The following eight procedures are used to estimate printing in addition to or in place of the described cost-estimating procedure. The most significant difference between these techniques and cost estimating is that each is based on the selling price of the job. We define selling price as the total dollar amount the customer will pay when the job is completed. It is represented by the sum of all manufacturing, material, and overhead costs, plus profit.
Price lists. Estimaing from price lists is very common when the product line of the printing company is standardized. For example, many fast print businesses, offering standard sizes of prices for the array of products they offer. Because the work is standardized, it is much faster to utilize price lists than to cost estimate each job individually. Customers also may use the price list to determine the price of the work they are contemplating prior to contact with the business.
Large printing companies that offer standardized products, such as labels or business forms, normally develop a price list book that covers literally all products they produce. This book is carried by each sales representative, who has been trained in its use. When a customer desires a price for a certain quantity and type of label, for example, the sales representative is able to determine a firm price within a short time. Quick price estimating is a tremendous aid in selling standardized products. Of <span id="google-navclient-highlight" style="background-color: course, such estimating-completed in the customer's office under less than ideal conditions-can be embarrassing if an error is made or a price is misquoted by the sales representative.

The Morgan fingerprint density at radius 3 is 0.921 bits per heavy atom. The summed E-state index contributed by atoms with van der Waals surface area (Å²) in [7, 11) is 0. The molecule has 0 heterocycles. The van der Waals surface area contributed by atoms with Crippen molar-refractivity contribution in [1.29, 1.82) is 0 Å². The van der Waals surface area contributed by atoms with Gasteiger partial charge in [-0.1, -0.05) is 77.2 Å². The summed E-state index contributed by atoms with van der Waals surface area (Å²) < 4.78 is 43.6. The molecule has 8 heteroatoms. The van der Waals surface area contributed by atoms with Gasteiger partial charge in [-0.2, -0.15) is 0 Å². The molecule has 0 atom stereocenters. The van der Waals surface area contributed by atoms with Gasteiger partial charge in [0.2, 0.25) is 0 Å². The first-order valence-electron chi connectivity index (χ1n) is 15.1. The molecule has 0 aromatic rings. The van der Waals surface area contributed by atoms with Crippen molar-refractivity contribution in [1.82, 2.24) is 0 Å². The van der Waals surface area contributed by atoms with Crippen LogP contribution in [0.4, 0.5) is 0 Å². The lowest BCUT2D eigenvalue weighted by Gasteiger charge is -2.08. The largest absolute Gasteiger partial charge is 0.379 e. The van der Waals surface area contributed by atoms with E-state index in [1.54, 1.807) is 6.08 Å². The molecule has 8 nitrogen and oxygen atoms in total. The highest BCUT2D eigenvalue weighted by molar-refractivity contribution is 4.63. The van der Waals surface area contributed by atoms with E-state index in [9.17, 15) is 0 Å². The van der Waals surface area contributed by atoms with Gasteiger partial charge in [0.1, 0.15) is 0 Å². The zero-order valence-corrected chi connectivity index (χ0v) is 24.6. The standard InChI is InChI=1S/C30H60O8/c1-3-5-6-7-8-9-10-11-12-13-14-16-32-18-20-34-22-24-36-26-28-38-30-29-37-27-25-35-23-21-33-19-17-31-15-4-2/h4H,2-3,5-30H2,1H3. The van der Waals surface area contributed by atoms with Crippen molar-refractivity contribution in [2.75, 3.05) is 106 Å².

Price lists are an extremely valuable estimating aid when they are accurately developed and updated and used only for the product lines for they were designed. In this age of increased specialization and standardization the printing industry, more and more estimating from price lists is being done.
Pricing on the Basis of Past Work. A common technique for estimating in the printing industy, especially for a mix of products produced in the same plant, is pricing on the basis of past work. Essentially, the estimator and sales representative establish and maintain a file of past jobs that have been profitably produced and for which production is geared. The salesperson uses this sample portfolio during the sales contact with the customer. Frequently, the client will seect a produc from the sample, with a request for a color change or perhaps a slightly different page size. Back at the plant, the estimator will pull the original estimate for this job, review it, and make necessary changes to reflect the modifications desired by the customer. The sales representative will then retrun to the customer with a proposal stating exact prices for various quantity levels. If changes are limited, the procedure is fast and reasonably accurate. The technique leads toward product specialization that may be most prof table for the company in the long term.